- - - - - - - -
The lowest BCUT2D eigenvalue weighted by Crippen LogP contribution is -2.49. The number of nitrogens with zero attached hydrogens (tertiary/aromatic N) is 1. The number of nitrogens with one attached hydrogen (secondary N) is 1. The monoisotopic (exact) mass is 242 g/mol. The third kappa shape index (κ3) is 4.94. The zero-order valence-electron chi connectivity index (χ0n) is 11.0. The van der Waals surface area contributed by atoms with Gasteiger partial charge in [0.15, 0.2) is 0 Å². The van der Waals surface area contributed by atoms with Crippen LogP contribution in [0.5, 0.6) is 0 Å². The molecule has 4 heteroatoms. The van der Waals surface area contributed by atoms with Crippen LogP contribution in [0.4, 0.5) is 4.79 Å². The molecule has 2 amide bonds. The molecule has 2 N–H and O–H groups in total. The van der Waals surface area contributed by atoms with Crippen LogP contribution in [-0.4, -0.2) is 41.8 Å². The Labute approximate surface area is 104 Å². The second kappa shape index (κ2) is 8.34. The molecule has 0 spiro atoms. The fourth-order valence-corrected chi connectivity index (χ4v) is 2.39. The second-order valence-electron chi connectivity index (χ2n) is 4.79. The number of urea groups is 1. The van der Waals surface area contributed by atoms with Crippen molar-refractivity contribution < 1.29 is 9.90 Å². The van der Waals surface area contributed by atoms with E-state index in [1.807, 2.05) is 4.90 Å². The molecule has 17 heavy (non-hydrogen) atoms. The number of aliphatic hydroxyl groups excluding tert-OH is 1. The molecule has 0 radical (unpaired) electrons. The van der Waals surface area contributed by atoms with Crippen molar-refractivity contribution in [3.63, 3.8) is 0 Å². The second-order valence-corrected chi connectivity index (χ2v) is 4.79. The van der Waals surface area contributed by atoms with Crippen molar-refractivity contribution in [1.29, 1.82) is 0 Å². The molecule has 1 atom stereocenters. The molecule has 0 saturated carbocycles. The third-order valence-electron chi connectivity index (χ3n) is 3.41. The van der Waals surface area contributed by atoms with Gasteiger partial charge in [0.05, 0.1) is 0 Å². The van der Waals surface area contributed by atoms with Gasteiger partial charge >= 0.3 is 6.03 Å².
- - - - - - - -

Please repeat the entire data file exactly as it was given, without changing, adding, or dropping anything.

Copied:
The lowest BCUT2D eigenvalue weighted by Crippen LogP contribution is -2.49. The number of nitrogens with zero attached hydrogens (tertiary/aromatic N) is 1. The number of nitrogens with one attached hydrogen (secondary N) is 1. The monoisotopic (exact) mass is 242 g/mol. The third kappa shape index (κ3) is 4.94. The zero-order valence-electron chi connectivity index (χ0n) is 11.0. The van der Waals surface area contributed by atoms with Gasteiger partial charge in [0.15, 0.2) is 0 Å². The van der Waals surface area contributed by atoms with Crippen LogP contribution in [0.5, 0.6) is 0 Å². The molecule has 4 heteroatoms. The van der Waals surface area contributed by atoms with Crippen LogP contribution in [0.4, 0.5) is 4.79 Å². The molecule has 2 amide bonds. The molecule has 2 N–H and O–H groups in total. The van der Waals surface area contributed by atoms with Crippen LogP contribution in [-0.4, -0.2) is 41.8 Å². The Labute approximate surface area is 104 Å². The second kappa shape index (κ2) is 8.34. The molecule has 0 spiro atoms. The fourth-order valence-corrected chi connectivity index (χ4v) is 2.39. The second-order valence-electron chi connectivity index (χ2n) is 4.79. The number of urea groups is 1. The van der Waals surface area contributed by atoms with Crippen molar-refractivity contribution < 1.29 is 9.90 Å². The van der Waals surface area contributed by atoms with E-state index in [1.807, 2.05) is 4.90 Å². The molecule has 17 heavy (non-hydrogen) atoms. The number of aliphatic hydroxyl groups excluding tert-OH is 1. The molecule has 0 radical (unpaired) electrons. The van der Waals surface area contributed by atoms with Crippen molar-refractivity contribution in [3.63, 3.8) is 0 Å². The second-order valence-corrected chi connectivity index (χ2v) is 4.79. The van der Waals surface area contributed by atoms with Crippen molar-refractivity contribution in [1.29, 1.82) is 0 Å². The molecule has 1 atom stereocenters. The molecule has 0 saturated carbocycles. The third-order valence-electron chi connectivity index (χ3n) is 3.41. The van der Waals surface area contributed by atoms with Gasteiger partial charge in [0.05, 0.1) is 0 Å². The van der Waals surface area contributed by atoms with Gasteiger partial charge >= 0.3 is 6.03 Å².